Posts Tagged ‘Calcium’
Our goal is NO NEW FRACTURES. Therefore, Treat to Target means a FRAX score of <20% for “major osteoporotic” and <3% for hip fracture. Alternately, T-score of better than -1.5 if there are any fractures.
Antiresorptives do not substantially increase bone mass or BMD. While a 3-5% BMD improvement can be seen when a long term deficiency in calcium absorption is corrected, the function of an antiresorptive is to maintain current bone mass.
If you want to substantially increase bone mass, you must use an anabolic medication. We now have 2. Forteo (teriparatide) has been available for 15 years. Tymlos (abaloparatide) was approved late last spring, but has only achieved good coverage by a majority of insurance companies in the last month.
Both can be given for up to 24 months. Both must be followed by an antiresorptive to avoid loss of gains. Both will show continued improvement in BMD for up to 3 years after switching to an antiresorptive because calcium takes up to 3 years to fully accumulate in new bone matrix formed by an anabolic.
Both should NOT be given to anyone with open growth plates, Paget’s, radiation to bone, cancers which have or could spread to bone, elevated bone specific alkaline phosphatase other than from fracture healing, or pregnant or nursing women.
Tymlos is approved for postmenopausal women only. It does not stimulate bone turnover significantly and therefore shows faster BMD increase initially in the hip. It has not been tested for use after antiresorptives.
Forteo is approved for men and women with osteoporosis which is “age-related”, or from steroid use, or from idiopathic hypogonadism. Forteo significantly increases both osteoblast and osteoclast activity, thereby stimulating bone turnover, which is often suppressed after long-term antiresorptives. Forteo is the default treatment for ONJ and AFF.
If you are dealing with vertebral fractures on VFA, or really low BMD on DXA, or with multiple fragility fractures, you need an ANABOLIC FIRST, to decrease fracture risk. Then follow with antiresorptives to maintain a low enough fracture risk.
Remember, even these medications will fail without proper nutrition.
jay Ginther, MD
Treat to Target means aiming for NO NEW FRACTURES. As discussed last time, the original target was to maintain Bone Mineral Density (BMD) at the level first tested. 25 years ago that was amended to be a T-score of -2.4 or higher, since “osteoporosis the test result” was set at -2.5.
But what if you already have fractured? Clinical Osteoporosis the diagnosis is a T-score of -1.5 plus a “Fragility Fracture” acquired in any fall from standing height, even on ice. That is because for the first year after a fracture your risk is 5 times normal. Your risk decreases to 2 times normal after 5 years, but always is higher after a fragility fracture.
If your Fragility Fracture was a Hip Fracture, you have Clinical Osteoporosis regardless of DXA BMD and T-score. You are at high risk of future fracture, especially of the other hip. You should start treatment to prevent a new fracture. At the very least you need to optimize calcium, vitamin D3, protein, and multiple vitamins & minerals intake.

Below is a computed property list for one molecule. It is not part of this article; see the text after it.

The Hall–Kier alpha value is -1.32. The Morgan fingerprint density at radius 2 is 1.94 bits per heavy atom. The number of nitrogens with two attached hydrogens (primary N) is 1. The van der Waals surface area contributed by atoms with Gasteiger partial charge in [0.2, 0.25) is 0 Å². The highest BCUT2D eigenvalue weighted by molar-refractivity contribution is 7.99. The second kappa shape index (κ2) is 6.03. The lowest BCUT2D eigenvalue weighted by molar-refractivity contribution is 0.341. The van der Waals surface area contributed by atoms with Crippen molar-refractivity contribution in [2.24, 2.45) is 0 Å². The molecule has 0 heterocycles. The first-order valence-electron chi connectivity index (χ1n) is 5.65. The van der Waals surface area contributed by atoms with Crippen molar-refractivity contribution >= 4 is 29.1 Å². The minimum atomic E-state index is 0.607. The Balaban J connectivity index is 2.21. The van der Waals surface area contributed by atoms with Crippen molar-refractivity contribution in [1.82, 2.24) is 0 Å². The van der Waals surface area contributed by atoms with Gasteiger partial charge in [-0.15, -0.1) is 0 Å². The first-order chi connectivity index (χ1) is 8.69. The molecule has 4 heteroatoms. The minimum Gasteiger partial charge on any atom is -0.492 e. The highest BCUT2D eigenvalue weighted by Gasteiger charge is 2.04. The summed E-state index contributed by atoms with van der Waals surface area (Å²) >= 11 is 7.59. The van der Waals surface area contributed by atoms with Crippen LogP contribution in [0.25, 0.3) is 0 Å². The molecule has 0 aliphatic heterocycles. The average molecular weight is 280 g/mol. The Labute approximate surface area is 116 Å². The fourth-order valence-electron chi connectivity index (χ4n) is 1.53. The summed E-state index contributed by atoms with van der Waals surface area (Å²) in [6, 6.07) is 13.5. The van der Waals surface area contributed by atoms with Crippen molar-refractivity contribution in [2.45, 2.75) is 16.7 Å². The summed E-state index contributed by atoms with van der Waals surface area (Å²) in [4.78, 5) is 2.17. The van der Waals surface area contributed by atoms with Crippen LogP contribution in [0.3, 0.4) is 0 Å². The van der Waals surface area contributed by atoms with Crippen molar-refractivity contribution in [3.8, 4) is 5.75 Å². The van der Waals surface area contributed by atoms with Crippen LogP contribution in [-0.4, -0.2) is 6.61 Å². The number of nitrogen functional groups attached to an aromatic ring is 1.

If you also need a pharmaceutical, it should be one which can raise your T-score above -2.5 if you have no fractures, and above -1.5 if you already have a fracture. That usually means considering an anabolic. Your goal is NO NEW FRACTURES.
FRAX next time.
Jay Ginther, MD
Once again we have been treated to statisticians mushing together multiple disparate previous studies to “prove” that calcium alone, or vitamin D alone, or both together in one of many different combinations will not prevent fractures. All mushed together in a carefully selected meta-analysis, you can prove anything depending on which studies are included.
More important, asking if adding a specific dose of calcium, or vitamin D, or both, will prevent fractures, misses the entire point. Most studies did not properly account for the nutrients in each day’s diet in individual test subjects – or in individual control subjects, many of whom also consumed the nutrients being studied.
And how can you ethically ask a patient to limit their diet in a way you believe will put them at risk for fractures? You have to settle for encouraging patients who are inadvertently short on some nutrients to improve their diet. But then they do not fracture and you cannot prove that they would have if only you had withheld the information!
We help individuals improve their bone health. One size does not fit all. We do a Complete Bone Health Evaluation. Then we adjust nutrition and lifestyle as needed for that individual. In about half of women and three-quarters of men, this is enough.
Jay Ginther, MD
Choose your parents well. Their genetics mix to form your genetics. Your genetics play a large role in determining your potential strengths and weaknesses. However, what you do with your potential is up to you.
We all wish we could be something we are not, and never can be. That is completely natural, but not helpful. You have to play the hand you were dealt. You have to take control of your future, and you can.
If your parents had great bones, you probably will too – as long as you take care of them with Calcium, Vitamin D, Protein, Exercises, Balance, and Avoid Smoking.
If your parents crumbled into kyphosis (humpback) or broke a hip, due to osteoporosis, you better get working on what you can control as early as possible. You will probably need medications eventually, but starting on natural treatments early enough can delay that need for years.
If you Take Control Naturally of what you can control early enough, you can achieve many years of fracture free life. That’s as good as it gets.
Jay Ginther, MD